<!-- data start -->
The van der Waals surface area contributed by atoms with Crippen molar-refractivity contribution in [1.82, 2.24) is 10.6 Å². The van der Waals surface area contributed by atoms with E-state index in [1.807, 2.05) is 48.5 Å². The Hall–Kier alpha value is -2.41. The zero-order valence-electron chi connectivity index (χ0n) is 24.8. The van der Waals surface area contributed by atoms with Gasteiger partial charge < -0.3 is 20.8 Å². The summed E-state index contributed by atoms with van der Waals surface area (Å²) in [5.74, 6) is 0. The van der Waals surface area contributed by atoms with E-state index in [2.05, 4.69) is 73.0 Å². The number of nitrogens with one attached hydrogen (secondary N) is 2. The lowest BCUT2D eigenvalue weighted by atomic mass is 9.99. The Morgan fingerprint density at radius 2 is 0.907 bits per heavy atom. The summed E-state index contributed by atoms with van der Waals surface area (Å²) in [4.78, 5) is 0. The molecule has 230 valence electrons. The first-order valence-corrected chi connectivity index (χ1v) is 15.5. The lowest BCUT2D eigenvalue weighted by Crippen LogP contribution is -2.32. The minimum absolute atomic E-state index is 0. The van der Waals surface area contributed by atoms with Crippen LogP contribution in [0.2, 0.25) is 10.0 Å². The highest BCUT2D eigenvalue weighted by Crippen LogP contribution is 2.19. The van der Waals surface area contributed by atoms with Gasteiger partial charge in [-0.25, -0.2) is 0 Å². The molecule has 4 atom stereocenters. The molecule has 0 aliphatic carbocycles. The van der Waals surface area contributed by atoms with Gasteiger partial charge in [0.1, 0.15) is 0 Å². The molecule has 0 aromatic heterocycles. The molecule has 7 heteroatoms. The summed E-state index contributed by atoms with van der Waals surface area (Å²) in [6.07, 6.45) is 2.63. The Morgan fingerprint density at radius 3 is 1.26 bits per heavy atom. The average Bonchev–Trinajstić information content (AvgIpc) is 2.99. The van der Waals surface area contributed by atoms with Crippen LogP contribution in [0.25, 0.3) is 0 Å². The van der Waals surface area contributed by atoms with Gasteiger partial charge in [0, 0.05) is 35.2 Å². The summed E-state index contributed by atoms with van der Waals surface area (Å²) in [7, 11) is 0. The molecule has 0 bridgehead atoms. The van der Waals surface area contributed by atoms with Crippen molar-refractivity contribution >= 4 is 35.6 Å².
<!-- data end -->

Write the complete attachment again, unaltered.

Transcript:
The van der Waals surface area contributed by atoms with Crippen molar-refractivity contribution in [1.82, 2.24) is 10.6 Å². The van der Waals surface area contributed by atoms with E-state index in [1.807, 2.05) is 48.5 Å². The Hall–Kier alpha value is -2.41. The zero-order valence-electron chi connectivity index (χ0n) is 24.8. The van der Waals surface area contributed by atoms with Gasteiger partial charge < -0.3 is 20.8 Å². The summed E-state index contributed by atoms with van der Waals surface area (Å²) in [5.74, 6) is 0. The van der Waals surface area contributed by atoms with E-state index in [2.05, 4.69) is 73.0 Å². The number of nitrogens with one attached hydrogen (secondary N) is 2. The lowest BCUT2D eigenvalue weighted by atomic mass is 9.99. The Morgan fingerprint density at radius 2 is 0.907 bits per heavy atom. The summed E-state index contributed by atoms with van der Waals surface area (Å²) in [4.78, 5) is 0. The molecule has 230 valence electrons. The first-order valence-corrected chi connectivity index (χ1v) is 15.5. The lowest BCUT2D eigenvalue weighted by Crippen LogP contribution is -2.32. The minimum absolute atomic E-state index is 0. The van der Waals surface area contributed by atoms with Crippen LogP contribution in [0.2, 0.25) is 10.0 Å². The highest BCUT2D eigenvalue weighted by Crippen LogP contribution is 2.19. The van der Waals surface area contributed by atoms with Gasteiger partial charge in [-0.25, -0.2) is 0 Å². The molecule has 4 atom stereocenters. The molecule has 0 aliphatic carbocycles. The van der Waals surface area contributed by atoms with Gasteiger partial charge in [0.1, 0.15) is 0 Å². The molecule has 0 aromatic heterocycles. The molecule has 7 heteroatoms. The summed E-state index contributed by atoms with van der Waals surface area (Å²) in [6.07, 6.45) is 2.63. The Morgan fingerprint density at radius 3 is 1.26 bits per heavy atom. The average Bonchev–Trinajstić information content (AvgIpc) is 2.99. The van der Waals surface area contributed by atoms with Crippen LogP contribution in [0.25, 0.3) is 0 Å². The van der Waals surface area contributed by atoms with Gasteiger partial charge in [0, 0.05) is 35.2 Å². The summed E-state index contributed by atoms with van der Waals surface area (Å²) in [7, 11) is 0. The molecule has 0 bridgehead atoms. The van der Waals surface area contributed by atoms with Crippen molar-refractivity contribution >= 4 is 35.6 Å².